Join jaguars.com Senior Editor Vic Ketchman as he tackles the fans' tough questions.
Stephen from Tallahassee, FL:
What defenses today would you say fit the description of we dictate to you what we want you to do? Do you think the Jags have hope of getting there on defense this season?
Vic: The Pittsburgh and Baltimore defenses did that last season. The Pittsburgh defense literally scared Arizona into a conservative game plan in the Super Bowl, just as it scared Mike Holmgren away from trying to run the ball in the Super Bowl three years earlier. Any defense, whether it's a 3-4, 4-3 or whatever, will dictate to an offense if that defense is especially dominant in one phase or another. Baltimore opponents totaled the fewest rushing attempts of any team's opponents in the league last season. The reason is obvious: The power of the Ravens run-defense dictates that you throw the ball. The Pittsburgh defense was most feared for its big-play potential, which was evidenced by James Harrison's interception and touchdown return in the Super Bowl and Troy Polamalu's in the AFC title game. As a result, Pittsburgh opponents tend to throw a lot of quick, short passes in an attempt to avoid sacks and interceptions. There was a time, in 2005 and '06, that the Jaguars had a defense that was so strong against the run that it dictated that opponents throw the ball more often. I know Jack Del Rio would like to get back to that kind of defense, but that's not my expectation for this season.
Steve from Stevensville, MD:
Every play on offense is designed to score a touchdown. Every play on defense is designed to stop the offense from getting a yard. If you don't have the players to do it, neither will happen. Why don't people get that?
Vic: If plays get the credit for succeeding on offense, then shouldn't plays get the blame for failing on defense?
Brendon from Monterey, CA:
How much of that "burns a hole in our pockets" free-agent spending has to do with a relentlessly rising salary cap floor? It seems like some teams are entering every new season in a position where they are forced to spend money. Obviously, that doesn't mean you have to throw money at questionable free agents, but I can understand taking some gambles when the alternative of not spending money isn't on the table.
Vic: Yes, the minimum is forcing teams to spend themselves into red ink, but that's not what drove the Jaguars to spend big in free agency a year ago. The Jaguars spent big because they thought they were just a few players away. It's a popular theme. Another factor that has stimulated teams to spend carelessly in free agency is that the draft comes after the start of free agency, which the players union has to love. Teams fear that they won't be able to get a safety in the draft, so they over-spend for some worn out old guy in free agency, only to find the young safety they need is available to them in the third round of the draft. The teams with the most holes in their pockets usually aren't teams with worries about getting to the minimum. They're just teams that can't avoid falling into the trap. The intoxicant of winning or the fear of losing overwhelms them.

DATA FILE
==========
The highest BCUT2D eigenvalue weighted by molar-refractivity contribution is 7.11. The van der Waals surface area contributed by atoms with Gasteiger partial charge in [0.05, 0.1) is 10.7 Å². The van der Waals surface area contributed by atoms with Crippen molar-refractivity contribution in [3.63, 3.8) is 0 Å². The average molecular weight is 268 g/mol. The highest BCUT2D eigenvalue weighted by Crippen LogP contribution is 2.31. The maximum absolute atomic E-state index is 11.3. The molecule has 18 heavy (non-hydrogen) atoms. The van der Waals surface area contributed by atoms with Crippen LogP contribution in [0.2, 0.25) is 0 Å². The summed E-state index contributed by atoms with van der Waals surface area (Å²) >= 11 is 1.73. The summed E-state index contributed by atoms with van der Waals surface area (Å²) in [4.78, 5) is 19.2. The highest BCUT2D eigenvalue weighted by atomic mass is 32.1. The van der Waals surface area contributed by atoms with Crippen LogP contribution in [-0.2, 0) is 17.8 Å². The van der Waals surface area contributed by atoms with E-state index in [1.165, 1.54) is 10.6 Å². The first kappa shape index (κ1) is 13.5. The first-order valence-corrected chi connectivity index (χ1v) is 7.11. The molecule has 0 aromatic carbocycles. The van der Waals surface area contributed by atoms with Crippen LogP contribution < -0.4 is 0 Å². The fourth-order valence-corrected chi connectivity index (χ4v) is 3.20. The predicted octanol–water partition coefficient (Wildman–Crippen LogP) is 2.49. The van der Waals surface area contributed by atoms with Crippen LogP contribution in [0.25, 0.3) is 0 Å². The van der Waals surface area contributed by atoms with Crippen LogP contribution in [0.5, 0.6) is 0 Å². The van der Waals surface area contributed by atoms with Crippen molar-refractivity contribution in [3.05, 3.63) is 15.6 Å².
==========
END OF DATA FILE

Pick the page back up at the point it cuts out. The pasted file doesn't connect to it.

Chris from Palatka, FL:
So what are you saying, Vic, that David didn't look sharp this spring? I thought it was said that with the depth and talent back on the offensive line he'd show signs of that 2007 form. What gives?
Vic: Rebuilding is what gives. David Garrard's wide receiver corps has been rebuilt. He has to get on the proverbial same page with players he hadn't met until mini-camp. At times in practice, we'd see a stunning example of what the offense can be. We'd see Garrard hit a receiver in stride down the field and it would be followed by oohs and aahs. The problem is that the ball hit the ground more often than a quarterback or offensive coordinator would like. Improvement is the solution. Were you expecting perfection? Come on, the Jaguars could have as many as six or seven rookies playing significant roles on offense this season.